Much like trying to throw an axe blindfolded, traditional opinion-based forecasting misses the mark, often with disastrous consequences. Opinion-based forecasts have low predictability and accuracy, are prone to bias and manipulation, and yield limited value to the B2B organisations that adopt them. Fortunately, artificial intelligence is infusing and enhancing B2B sales forecasting. Sales leaders can attend our upcoming B2B Summit EMEA session to learn how to wield these new tools skillfully.

To understand the evolution of forecasting, it helps to understand the evolution of AI. The concept of artificial intelligence is nothing new — the term was coined in the summer of 1955 at Dartmouth College. Thus began The Age of Hand-Crafted Knowledge, during which AI researchers sought to mimic human intelligence with rules-based expert systems. These expert systems dominated the world of AI until about 2007, the dawn of the Age of Statistical Learning. In this period, companies started applying machine-learning algorithms to the new “Big Data” they were capturing to build predictive models and surface insights. No one called this use of machine learning “AI” at the time, but that all changed in 2012 when a deep neural network called AlexNet won the ImageNet competition, besting humans at identifying images. The Age of Deep Learning was underway and is responsible for the renaissance the field of AI is enjoying today.

The three ages of AI are mirrored in three types of forecasting:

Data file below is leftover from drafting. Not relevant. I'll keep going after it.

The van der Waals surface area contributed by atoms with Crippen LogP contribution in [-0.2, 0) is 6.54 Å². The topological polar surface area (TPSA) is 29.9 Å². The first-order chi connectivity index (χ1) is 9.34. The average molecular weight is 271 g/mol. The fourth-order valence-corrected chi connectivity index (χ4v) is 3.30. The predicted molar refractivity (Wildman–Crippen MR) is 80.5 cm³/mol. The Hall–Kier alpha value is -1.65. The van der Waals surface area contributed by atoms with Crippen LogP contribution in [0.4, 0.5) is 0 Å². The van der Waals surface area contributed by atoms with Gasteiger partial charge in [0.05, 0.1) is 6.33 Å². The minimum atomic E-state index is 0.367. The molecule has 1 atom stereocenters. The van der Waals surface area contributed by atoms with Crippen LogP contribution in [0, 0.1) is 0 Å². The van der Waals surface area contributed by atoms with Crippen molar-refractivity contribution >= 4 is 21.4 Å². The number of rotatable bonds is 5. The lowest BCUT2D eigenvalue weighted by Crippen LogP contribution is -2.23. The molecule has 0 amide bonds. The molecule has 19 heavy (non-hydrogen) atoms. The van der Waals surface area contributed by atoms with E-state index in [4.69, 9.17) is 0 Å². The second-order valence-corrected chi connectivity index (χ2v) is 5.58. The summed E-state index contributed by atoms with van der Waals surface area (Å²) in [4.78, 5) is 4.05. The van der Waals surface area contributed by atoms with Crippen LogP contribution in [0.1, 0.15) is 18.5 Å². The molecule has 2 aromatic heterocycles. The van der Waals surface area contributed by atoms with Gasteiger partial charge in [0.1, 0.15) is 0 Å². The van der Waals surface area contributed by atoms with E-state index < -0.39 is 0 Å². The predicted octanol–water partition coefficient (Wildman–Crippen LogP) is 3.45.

• The Opinion Forecast. This is the traditional forecasting method B2B organisations employ. As the name suggests, it is largely based on the rep’s opinion and is therefore neither efficient nor consistently accurate.
  • The Augmented Forecast. The augmented forecast leverages machine learning trained on historical structured (i.e., row and column) data to build predictive models that augment sellers’ and managers’ opinions. It increases forecast accuracy and also leads to higher win rates by providing greater insight into buyers. There is still a great deal of rep input, so the predictions augment opinion.
  • The Prescriptive Forecast. This emerging type of forecast leverages deep learning on both structured and unstructured (voice, text, etc.) data to derive an even more accurate forecast. Because deep learning requires a significant volume of data to outperform classic machine-learning methods, some vendors are training models on a network of their clients’ engagement data. Here, reps’ opinions augment the prediction, and most of the human focus is on beating the number by leveraging these deeper buying signals.

In our upcoming B2B Summit EMEA  presentation this Sepetember, Anthony McPartlin and I will dive deeper into AI-enhanced forecasting and the features and functionality that are currently available and in development. Most importantly, we’ll advise you on best practices for evolving your own forecasting practices with AI to ensure you’re hitting your targets.